4.8.3 Comparison with the Cramèr–Rao bound

In order to test the performance of the maximization method of the ℱ statistic it is useful to perform Monte Carlo simulations of the parameter estimation and compare the variances of the estimators with the variances calculated from the Fisher matrix. Such simulations were performed for various gravitational-wave signals [551949Jump To The Next Citation Point]. In these simulations we observe that above a certain signal-to-noise ratio, that we call the threshold signal-to-noise ratio, the results of the Monte Carlo simulations agree very well with the calculations of the rms errors from the inverse of the Fisher matrix. However, below the threshold signal-to-noise ratio they differ by a large factor. This threshold effect is well-known in signal processing [96]. There exist more refined theoretical bounds on the rms errors that explain this effect, and they were also studied in the context of the gravitational-wave signal from a coalescing binary [72Jump To The Next Citation Point]. Use of the Fisher matrix in the assessment of the parameter estimators has been critically examined in [95Jump To The Next Citation Point] where a criterion has been established for signal-to-noise ratio above which the inverse of the Fisher matrix approximates well covariance of the estimators of the parameters. UpdateJump To The Next Update Information

Here we present a simple model that explains the deviations from the covariance matrix and reproduces well the results of the Monte Carlo simulations. The model makes use of the concept of the elementary cell of the parameter space that we introduced in Section 4.5.2. The calculation given below is a generalization of the calculation of the rms error for the case of a monochromatic signal given by Rife and Boorstyn [81].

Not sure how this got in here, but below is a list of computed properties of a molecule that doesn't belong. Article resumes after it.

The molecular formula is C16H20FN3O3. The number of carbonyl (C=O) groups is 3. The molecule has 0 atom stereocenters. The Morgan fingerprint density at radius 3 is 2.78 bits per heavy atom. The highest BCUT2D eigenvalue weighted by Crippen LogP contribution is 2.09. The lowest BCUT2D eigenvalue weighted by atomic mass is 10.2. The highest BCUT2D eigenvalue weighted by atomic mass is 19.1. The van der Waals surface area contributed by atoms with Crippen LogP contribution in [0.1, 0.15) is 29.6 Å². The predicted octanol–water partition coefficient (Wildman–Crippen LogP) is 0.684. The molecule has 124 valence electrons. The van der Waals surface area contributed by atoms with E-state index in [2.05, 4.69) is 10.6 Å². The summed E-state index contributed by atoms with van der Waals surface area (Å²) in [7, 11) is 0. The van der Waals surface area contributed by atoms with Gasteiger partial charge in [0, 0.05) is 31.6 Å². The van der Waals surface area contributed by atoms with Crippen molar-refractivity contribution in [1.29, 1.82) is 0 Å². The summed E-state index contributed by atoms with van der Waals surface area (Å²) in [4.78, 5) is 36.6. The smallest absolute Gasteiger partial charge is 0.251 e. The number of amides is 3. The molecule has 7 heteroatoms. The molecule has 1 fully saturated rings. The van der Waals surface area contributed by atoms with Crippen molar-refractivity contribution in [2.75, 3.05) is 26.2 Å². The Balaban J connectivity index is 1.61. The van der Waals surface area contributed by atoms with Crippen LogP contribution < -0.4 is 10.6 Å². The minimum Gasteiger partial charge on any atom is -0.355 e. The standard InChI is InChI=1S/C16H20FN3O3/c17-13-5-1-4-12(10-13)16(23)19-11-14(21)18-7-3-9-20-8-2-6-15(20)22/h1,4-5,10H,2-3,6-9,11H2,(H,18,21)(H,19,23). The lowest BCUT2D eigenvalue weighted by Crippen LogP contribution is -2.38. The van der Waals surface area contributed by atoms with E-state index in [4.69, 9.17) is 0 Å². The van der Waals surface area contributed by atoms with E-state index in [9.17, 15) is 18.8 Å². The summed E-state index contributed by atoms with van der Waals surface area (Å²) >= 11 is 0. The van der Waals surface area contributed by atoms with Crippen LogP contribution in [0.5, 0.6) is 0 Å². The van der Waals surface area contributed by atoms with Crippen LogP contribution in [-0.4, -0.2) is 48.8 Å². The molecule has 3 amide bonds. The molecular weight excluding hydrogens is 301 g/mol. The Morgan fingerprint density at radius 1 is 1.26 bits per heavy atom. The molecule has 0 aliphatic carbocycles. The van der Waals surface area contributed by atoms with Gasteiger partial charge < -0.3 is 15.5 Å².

When the values of parameters of the template that correspond to the maximum of the functional ℱ fall within the cell in the parameter space where the signal is present, the rms error is satisfactorily approximated by the inverse of the Fisher matrix. However, sometimes as a result of noise the global maximum is in the cell where there is no signal. We then say that an outlier has occurred. In the simplest case we can assume that the probability density of the values of the outliers is uniform over the search interval of a parameter, and then the rms error is given by

Δ2 σ2out =---, (82 ) 12
where Δ is the length of the search interval for a given parameter. The probability that an outlier occurs will be the higher the lower the signal-to-noise ratio is. Let q be the probability that an outlier occurs. Then the total variance 2 σ of the estimator of a parameter is the weighted sum of the two errors
σ2 = σ2 q + σ2 (1 − q), (83 ) out CR
where σCR is the rms errors calculated from the covariance matrix for a given parameter. One can show [49Jump To The Next Citation Point] that the probability q can be approximated by the following formula:
∫ ∞ ( ∫ ℱ )Nc −1 q = 1 − p1(ρ,ℱ ) p0(y) dy dℱ , (84 ) 0 0
where p0 and p1 are the probability density functions of false alarm and detection given by Equations (46View Equation) and (47View Equation), respectively, and where N c is the number of cells in the parameter space. Equation (84View Equation) is in good but not perfect agreement with the rms errors obtained from the Monte Carlo simulations (see [49]). There are clearly also other reasons for deviations from the Cramèr–Rao bound. One important effect (see [72]) is that the functional ℱ has many local subsidiary maxima close to the global one. Thus for a low signal-to-noise the noise may promote the subsidiary maximum to a global one.